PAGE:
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Sunday, November 9, 2014

Importance of Culture and Languages

When I wrote this post I choose to publish it on the 9th because that day is significant for Swedes the reason is that it's Father's Day (at least in Sweden). What better why could there be than to choose such an emotional and day who just happens to be in the month of November that is National Adoption Day. I wold like to celebrate all fathers, stepfathers, grandfathers and husbands too but also remind fathers - and mothers as well that culture is important for adoptees and especially languages. As strange as it may sound I would like to dedicate this post to my father, my dad and my grandpa. I love my birth father just as I love my dad and loved my grandpa for the two later I was their pride and joy while I still mourn the loss of the father I will never know. (More on this in a future post.) For me there are five dates which always remind me of my loss; my birthday,  the day I came to my new country,Mother's Day, Father's Day and Christmas. Because of that I don't like to celebrate my birthday and cannot understand the fuss people make about birthdays. That is nothing personal it is just my opinion that I may be alone in having.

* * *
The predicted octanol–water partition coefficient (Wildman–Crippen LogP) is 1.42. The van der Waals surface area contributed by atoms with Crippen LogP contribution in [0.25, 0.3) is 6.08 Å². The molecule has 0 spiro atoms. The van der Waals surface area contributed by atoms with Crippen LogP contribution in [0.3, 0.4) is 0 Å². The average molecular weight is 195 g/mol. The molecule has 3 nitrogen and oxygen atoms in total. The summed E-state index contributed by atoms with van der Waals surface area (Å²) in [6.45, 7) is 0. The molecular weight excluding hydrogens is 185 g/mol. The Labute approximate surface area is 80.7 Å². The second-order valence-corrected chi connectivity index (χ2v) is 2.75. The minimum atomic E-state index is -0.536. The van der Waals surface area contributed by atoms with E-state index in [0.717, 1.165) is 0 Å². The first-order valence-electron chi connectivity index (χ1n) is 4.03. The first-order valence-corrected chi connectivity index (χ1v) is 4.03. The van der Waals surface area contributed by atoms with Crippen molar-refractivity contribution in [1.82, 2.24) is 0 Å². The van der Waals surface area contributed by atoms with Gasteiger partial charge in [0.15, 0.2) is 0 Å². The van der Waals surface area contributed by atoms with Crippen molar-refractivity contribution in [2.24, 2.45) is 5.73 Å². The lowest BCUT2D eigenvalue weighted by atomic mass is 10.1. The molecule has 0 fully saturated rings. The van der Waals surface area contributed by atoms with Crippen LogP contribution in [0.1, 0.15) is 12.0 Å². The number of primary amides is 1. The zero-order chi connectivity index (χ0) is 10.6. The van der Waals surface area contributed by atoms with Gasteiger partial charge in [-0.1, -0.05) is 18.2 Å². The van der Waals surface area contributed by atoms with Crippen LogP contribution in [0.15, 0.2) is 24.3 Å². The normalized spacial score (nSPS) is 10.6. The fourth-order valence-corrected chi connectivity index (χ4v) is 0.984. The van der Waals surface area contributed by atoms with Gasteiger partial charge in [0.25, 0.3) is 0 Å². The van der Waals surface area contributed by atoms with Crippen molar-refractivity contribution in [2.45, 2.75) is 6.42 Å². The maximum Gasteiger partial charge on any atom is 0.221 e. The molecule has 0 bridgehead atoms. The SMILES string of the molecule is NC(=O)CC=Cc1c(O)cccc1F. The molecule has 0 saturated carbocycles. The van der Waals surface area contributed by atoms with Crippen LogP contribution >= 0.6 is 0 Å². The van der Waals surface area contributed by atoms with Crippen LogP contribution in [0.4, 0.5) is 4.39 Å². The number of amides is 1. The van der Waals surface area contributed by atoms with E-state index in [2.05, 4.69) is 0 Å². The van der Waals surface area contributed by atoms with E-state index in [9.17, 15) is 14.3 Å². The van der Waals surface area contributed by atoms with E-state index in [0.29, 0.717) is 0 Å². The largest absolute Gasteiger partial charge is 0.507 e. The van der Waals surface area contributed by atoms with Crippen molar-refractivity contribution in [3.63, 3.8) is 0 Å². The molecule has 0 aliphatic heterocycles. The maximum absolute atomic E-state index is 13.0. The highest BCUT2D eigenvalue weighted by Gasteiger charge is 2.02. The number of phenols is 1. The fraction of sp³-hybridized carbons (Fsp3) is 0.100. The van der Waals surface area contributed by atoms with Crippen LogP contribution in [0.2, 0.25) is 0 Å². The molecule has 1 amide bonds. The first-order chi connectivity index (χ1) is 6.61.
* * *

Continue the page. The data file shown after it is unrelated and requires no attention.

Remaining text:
I am an adult Korean adoptee, this means I am an interracial adoptee-and as such I can also say with shame that I am bilingual but not in Hangul Korea's official language. Had I been fluent in Korean that would make me trilingual. The languages I know are presently English which is my second language while Swedish is my offficial language and my mother tongue that once replaced the Korean language. Honestly though I wish I was trilingual or had been introduced to Hangul earlier in life. My hope and dream is to one day know enough Hangul and be fluent enough to be trilingual-fluent in Korean, English and Swedish. And yes in that order.

Goddag, hur mår du? Tack så mycket. Ingen fara, det var så lite så. 

By not being presented with choice or oppertunity to learn the language of my birth culture earlier in life I lost a big part of my birth culture and thus my understanding of the ancient and proud Korean culture was not what it could have beern. Had I been introduced to something as simple as the language alone as a toddler or young child it is my firm belief that I would have achieved another form of respect and understanding for the culture and its people.